Review: Batman Arkham Origins

With a new company — Warner Brothers Games Montreal — taking over the Batman: Arkham series after the switch from Eidos, the big question was: can Batman: Arkham Origins live up to its predecessors? Personally, I think WB Games Montreal did a splendid job in this passing on of the Arkham torch.


Arkham Origins brings back previous Batman titles’ punchy and quick combat system. The controls are simple and well-done, and I recognized a lot of the counters and finishers from the earlier games. I was pleasantly surprised by the combat in Origins, and although I got what I expected — not a huge change from previous titles — everything Batman did seemed to have a little bit more energy and gusto. One of the things I’ve really enjoyed with the Arkham series is the level of difficulty — never too easy like AC, what with the interesting puzzles and tough boss fights, but never so hard that it got too the point of me turning off the console and, well, rage-quitting. Origins lives up to this (in my opinion) perfect difficulty level, and I enjoyed using new tools and features such as reconstructing a crime scene.

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A lot of people are talking about the change in the way Batman and the world around him look in Origins, many with mixed feelings about this. In my opinion, the graphics weren’t “down-graded” as some described them, more that the style of art in general was redone. In fact I thought the animations, environments, and especially character models were very well done. My only complaint was that sometimes the facial animations seemed clunky and rushed — but then again, the protagonist and antagonist in the game both wear masks, so facial animations don’t seem as important as other games, say Uncharted.


I thought the story in Arkham Origins was fairly good, with the introduction of many infamous Batman villains as “assassins” for Black Mask, trying to hunt down Batman on Christmas Eve for a fifty million dollar bounty. The beginning seemed slightly abrupt to me, and probably not quite on par with Arkham City. I think it would have been a more interesting storyline if the game was similar to Frank Miller’s: Batman Year One, with the plot starting at the very beginning of Bruce Wayne’s crime-fighting career. I say this because although the game was titled Arkham: Origins, it wasn’t so much an origin story as it was a tale of Batman’s earlier career, when he didn’t have as good a relationship with the Gotham Police Force, and people still weren’t sure who or what Batman really was. On that point, I thoroughly enjoyed the younger, more angry and unpredictable Batman portrayed in Origins. Unlike in previous games that took place later in Batman’s career, I was never sure how far Batman would go when it came to violence and interrogation.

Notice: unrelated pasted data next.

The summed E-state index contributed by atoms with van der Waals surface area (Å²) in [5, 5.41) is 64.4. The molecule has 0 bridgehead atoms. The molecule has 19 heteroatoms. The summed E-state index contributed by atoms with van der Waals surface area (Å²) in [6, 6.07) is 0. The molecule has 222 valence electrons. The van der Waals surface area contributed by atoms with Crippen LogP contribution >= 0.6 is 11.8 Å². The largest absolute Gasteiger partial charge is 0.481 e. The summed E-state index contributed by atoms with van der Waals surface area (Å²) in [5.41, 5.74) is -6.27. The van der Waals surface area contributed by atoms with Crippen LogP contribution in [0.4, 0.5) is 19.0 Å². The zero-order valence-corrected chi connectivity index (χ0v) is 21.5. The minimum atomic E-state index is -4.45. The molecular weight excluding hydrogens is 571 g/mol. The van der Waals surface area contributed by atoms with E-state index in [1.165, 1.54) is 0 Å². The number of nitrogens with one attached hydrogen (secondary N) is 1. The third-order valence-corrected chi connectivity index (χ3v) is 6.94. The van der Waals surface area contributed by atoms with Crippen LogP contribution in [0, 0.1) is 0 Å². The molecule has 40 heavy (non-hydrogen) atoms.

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Things parents should know:

The Arkham series has been fairly kid-friendly, keeping the rating of all the Batman games to a T for Teen, the second-lowest age rating. Batman is more — well what can I say — mean in Origins, yet on the other hand their is significantly less of an overall horror or slightly creepy theme to Origins. There are some portrayals of women you might not feel comfortable letting a very young child see, for example the Penguin’s girlfriend, who wheres skimpy clothing and acts suggestively — classic mobster girlfriend. If this seems like something you’re uncomfortable with, you can skip over the scene at any time. There is very little foul language if any, and nothing extremely offensive. There is a torture scene in which the Penguin beats and zaps a rival mobster with a tazer, so if you don’t want your kid to see that kind of violence, I would recommend skipping over that scene as well.


All in all I really liked Batman: Arkham Origins, and was happily surprised by what a quality game it truly is. If you have any questions about the game feel free to ask me in the comments below, and if you enjoyed the review why not share it, or leave a like ;D.


Review: Assassin’s Creed 3